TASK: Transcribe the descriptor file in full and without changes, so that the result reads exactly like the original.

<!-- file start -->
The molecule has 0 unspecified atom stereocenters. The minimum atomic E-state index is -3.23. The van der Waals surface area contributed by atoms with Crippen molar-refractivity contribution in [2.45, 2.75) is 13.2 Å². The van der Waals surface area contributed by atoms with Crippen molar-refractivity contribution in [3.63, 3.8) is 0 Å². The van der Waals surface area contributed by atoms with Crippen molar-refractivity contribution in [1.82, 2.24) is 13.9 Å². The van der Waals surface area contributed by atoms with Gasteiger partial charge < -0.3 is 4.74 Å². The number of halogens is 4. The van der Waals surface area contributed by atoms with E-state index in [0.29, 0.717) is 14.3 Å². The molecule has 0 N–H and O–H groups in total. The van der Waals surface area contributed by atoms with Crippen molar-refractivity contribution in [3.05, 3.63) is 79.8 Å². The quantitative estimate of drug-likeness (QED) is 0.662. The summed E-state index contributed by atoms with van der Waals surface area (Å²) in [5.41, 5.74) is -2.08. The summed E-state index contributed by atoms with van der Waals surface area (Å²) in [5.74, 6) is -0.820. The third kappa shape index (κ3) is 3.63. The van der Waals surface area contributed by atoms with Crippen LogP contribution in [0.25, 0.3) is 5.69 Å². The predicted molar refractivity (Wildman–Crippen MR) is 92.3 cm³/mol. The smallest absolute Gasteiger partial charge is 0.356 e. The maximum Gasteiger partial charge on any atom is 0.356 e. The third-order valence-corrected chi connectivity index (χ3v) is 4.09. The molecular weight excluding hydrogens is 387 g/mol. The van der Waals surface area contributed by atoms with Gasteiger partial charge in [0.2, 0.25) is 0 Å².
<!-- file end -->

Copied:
The molecule has 0 unspecified atom stereocenters. The minimum atomic E-state index is -3.23. The van der Waals surface area contributed by atoms with Crippen molar-refractivity contribution in [2.45, 2.75) is 13.2 Å². The van der Waals surface area contributed by atoms with Crippen molar-refractivity contribution in [3.63, 3.8) is 0 Å². The van der Waals surface area contributed by atoms with Crippen molar-refractivity contribution in [1.82, 2.24) is 13.9 Å². The van der Waals surface area contributed by atoms with Gasteiger partial charge < -0.3 is 4.74 Å². The number of halogens is 4. The van der Waals surface area contributed by atoms with E-state index in [0.29, 0.717) is 14.3 Å². The molecule has 0 N–H and O–H groups in total. The van der Waals surface area contributed by atoms with Crippen molar-refractivity contribution in [3.05, 3.63) is 79.8 Å². The quantitative estimate of drug-likeness (QED) is 0.662. The summed E-state index contributed by atoms with van der Waals surface area (Å²) in [5.41, 5.74) is -2.08. The summed E-state index contributed by atoms with van der Waals surface area (Å²) in [5.74, 6) is -0.820. The third kappa shape index (κ3) is 3.63. The van der Waals surface area contributed by atoms with Crippen LogP contribution in [0.25, 0.3) is 5.69 Å². The predicted molar refractivity (Wildman–Crippen MR) is 92.3 cm³/mol. The smallest absolute Gasteiger partial charge is 0.356 e. The maximum Gasteiger partial charge on any atom is 0.356 e. The third-order valence-corrected chi connectivity index (χ3v) is 4.09. The molecular weight excluding hydrogens is 387 g/mol. The van der Waals surface area contributed by atoms with Gasteiger partial charge in [0.2, 0.25) is 0 Å².